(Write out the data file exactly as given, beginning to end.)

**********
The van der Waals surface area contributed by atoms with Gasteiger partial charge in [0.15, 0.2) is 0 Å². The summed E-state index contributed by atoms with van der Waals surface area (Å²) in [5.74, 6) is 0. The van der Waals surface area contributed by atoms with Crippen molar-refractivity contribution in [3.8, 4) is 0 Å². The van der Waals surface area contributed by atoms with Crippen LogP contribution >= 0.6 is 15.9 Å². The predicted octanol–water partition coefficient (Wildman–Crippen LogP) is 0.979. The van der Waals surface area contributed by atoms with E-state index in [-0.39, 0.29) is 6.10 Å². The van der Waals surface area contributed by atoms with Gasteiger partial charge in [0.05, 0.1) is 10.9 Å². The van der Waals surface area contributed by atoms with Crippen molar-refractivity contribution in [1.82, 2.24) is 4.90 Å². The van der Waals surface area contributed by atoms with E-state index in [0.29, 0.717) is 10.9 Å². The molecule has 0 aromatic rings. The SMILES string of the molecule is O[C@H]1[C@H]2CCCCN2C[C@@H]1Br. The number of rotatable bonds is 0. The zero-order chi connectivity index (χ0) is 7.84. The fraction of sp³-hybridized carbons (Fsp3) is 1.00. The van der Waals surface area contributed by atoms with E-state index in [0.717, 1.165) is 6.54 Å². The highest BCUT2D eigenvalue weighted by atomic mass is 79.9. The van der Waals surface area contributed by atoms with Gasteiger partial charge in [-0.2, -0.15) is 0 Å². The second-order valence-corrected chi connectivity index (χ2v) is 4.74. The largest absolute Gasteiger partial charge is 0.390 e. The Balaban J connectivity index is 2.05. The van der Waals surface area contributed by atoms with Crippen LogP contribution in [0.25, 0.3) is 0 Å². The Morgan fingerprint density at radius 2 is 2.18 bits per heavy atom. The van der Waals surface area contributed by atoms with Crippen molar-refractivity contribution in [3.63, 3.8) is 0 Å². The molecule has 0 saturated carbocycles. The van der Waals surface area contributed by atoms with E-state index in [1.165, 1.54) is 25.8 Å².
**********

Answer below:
The van der Waals surface area contributed by atoms with Gasteiger partial charge in [0.15, 0.2) is 0 Å². The summed E-state index contributed by atoms with van der Waals surface area (Å²) in [5.74, 6) is 0. The van der Waals surface area contributed by atoms with Crippen molar-refractivity contribution in [3.8, 4) is 0 Å². The van der Waals surface area contributed by atoms with Crippen LogP contribution >= 0.6 is 15.9 Å². The predicted octanol–water partition coefficient (Wildman–Crippen LogP) is 0.979. The van der Waals surface area contributed by atoms with E-state index in [-0.39, 0.29) is 6.10 Å². The van der Waals surface area contributed by atoms with Gasteiger partial charge in [0.05, 0.1) is 10.9 Å². The van der Waals surface area contributed by atoms with Crippen molar-refractivity contribution in [1.82, 2.24) is 4.90 Å². The van der Waals surface area contributed by atoms with E-state index in [0.29, 0.717) is 10.9 Å². The molecule has 0 aromatic rings. The SMILES string of the molecule is O[C@H]1[C@H]2CCCCN2C[C@@H]1Br. The number of rotatable bonds is 0. The zero-order chi connectivity index (χ0) is 7.84. The fraction of sp³-hybridized carbons (Fsp3) is 1.00. The van der Waals surface area contributed by atoms with E-state index in [0.717, 1.165) is 6.54 Å². The highest BCUT2D eigenvalue weighted by atomic mass is 79.9. The van der Waals surface area contributed by atoms with Gasteiger partial charge in [-0.2, -0.15) is 0 Å². The second-order valence-corrected chi connectivity index (χ2v) is 4.74. The largest absolute Gasteiger partial charge is 0.390 e. The Balaban J connectivity index is 2.05. The van der Waals surface area contributed by atoms with Crippen LogP contribution in [0.25, 0.3) is 0 Å². The Morgan fingerprint density at radius 2 is 2.18 bits per heavy atom. The van der Waals surface area contributed by atoms with Crippen molar-refractivity contribution in [3.63, 3.8) is 0 Å². The molecule has 0 saturated carbocycles. The van der Waals surface area contributed by atoms with E-state index in [1.165, 1.54) is 25.8 Å².